Today I have another one of those delicious all-at-home-free-to-do-whatever-I-like days. But with no blog to HAVE to write to fulfill my daily obligation. So what do I do but write a blog! This is a deeper one that I had thought about around mid-April. An aha moment in the shower of all places! Lol. This particular one is for my lovely friend, Louise, who said she looked forward to my blog everyday and would miss reading it as part of her routine.
My mother had a special gift which endeared her to many people: she was an excellent listener. Perhaps because she was quiet, more an observer, people gravitated towards her. She was also non-judgmental and believed that people eventually discovered their own leveling place given the chance. Strangers would tell her all their troubles in the butcher's queue or on a bus ride and they would part happier. They had been heard. And Mam went on her merry way.
Growing up, I believed that I could talk to her about anything. We often had great discussions: me sat on the tall red vinyl stool in the kitchen after school while Mam chopped potatoes. Ironically, I remember us talking about adoption. I was maybe 9 or 10 and my stance was that all adoptees had the right to find out who their birth parents were and to contact them. Mam saw things as being more complicated, greyer, and said that there were times when that would cause so much hurt all around it would be better to have no contact. I understand now, after finding out that Dad wasn't my birth father as I'd been led to believe, why Mam felt that way and possibly why she never did tell me the truth or at least not until her final few days when she planted a seed. Overall, in our often philosophical chats, I grew to appreciate that there were many sides to every story and situation. I learned immense tolerance and acceptance from Mam. I miss her.
But I remember a time in my life when I so wanted to talk to her and didn't know how. I was in a controlling relationship and I needed help. I suggested to Mam that we have weekly or was it monthly tea breaks, a chat and get together at a coffee shop. She didn't want to. Perhaps she knew I was in over my head. Perhaps she couldn't deal with that. Perhaps she had too much going on in her own life. Perhaps she sensed too much negativity from my situation. I never knew why but I felt a little cast adrift at that time. Mam always had this policy that if someone wanted to talk about something then they would without prompting. But especially at this particular time, I couldn't do that. My emotions were like a dam but I couldn't, for whatever reason, be the first to openly acknowledge that. If she had questioned me, perhaps I could have talked to her about it, perhaps she could have helped. I remember situations (although I can't bring specifics to mind) where I had hinted at something with her, something I wanted to talk about with her, needing her to ask a direct question, to open things up. But she didn't. So much lay unsaid and unexamined by us in those moments.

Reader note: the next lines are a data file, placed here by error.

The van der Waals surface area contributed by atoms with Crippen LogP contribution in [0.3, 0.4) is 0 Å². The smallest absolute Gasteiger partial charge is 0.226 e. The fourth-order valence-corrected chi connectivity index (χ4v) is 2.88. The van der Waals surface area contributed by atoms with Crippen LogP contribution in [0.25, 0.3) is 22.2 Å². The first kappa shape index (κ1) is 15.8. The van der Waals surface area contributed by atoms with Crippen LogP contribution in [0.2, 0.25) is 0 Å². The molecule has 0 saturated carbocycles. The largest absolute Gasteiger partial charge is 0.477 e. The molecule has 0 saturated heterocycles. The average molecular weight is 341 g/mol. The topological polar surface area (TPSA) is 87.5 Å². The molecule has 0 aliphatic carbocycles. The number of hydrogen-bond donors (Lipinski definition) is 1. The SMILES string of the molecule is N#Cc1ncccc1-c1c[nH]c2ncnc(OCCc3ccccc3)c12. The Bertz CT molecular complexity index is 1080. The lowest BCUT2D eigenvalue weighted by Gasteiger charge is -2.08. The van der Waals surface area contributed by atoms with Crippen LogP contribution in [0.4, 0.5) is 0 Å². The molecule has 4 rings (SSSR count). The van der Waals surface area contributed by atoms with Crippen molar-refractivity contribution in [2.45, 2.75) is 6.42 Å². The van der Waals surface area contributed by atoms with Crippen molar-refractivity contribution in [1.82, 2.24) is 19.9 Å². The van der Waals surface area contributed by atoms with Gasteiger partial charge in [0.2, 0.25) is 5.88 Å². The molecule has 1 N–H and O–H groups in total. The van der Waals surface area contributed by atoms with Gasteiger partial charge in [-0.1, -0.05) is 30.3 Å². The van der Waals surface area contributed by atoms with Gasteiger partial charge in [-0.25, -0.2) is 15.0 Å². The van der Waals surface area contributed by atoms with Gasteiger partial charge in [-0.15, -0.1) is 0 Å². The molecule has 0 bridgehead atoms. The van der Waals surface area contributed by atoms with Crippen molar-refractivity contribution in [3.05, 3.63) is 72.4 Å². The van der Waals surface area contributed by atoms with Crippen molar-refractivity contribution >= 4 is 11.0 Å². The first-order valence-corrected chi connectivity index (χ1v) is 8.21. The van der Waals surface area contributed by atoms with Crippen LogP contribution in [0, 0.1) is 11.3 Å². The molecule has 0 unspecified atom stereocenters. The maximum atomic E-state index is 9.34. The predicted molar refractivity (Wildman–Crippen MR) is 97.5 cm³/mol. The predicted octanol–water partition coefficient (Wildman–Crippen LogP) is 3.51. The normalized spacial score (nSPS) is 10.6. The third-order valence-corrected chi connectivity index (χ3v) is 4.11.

I thought that was a fault of hers, this belief that people would let her know if something was troubling them, if they wanted to talk about it. The fault, if there even was one, lay more with me not just jumping in without testing the waters first...seeing how receptive she really would be. I believe that sometimes if people are hesitant to talk about something yet they really want to, they need a nudge, an indicator that the other person is available and that they will listen without judgment, without advice, merely to support. That's a tall order. I understand now that, especially when I was in the verbally abusive relationship (as it became), Mam maybe needed to practice self preservation. She hated to interfere. She had no real idea as to the extent of any of it. She had to trust that I knew she was there and that I would reach out if I needed her.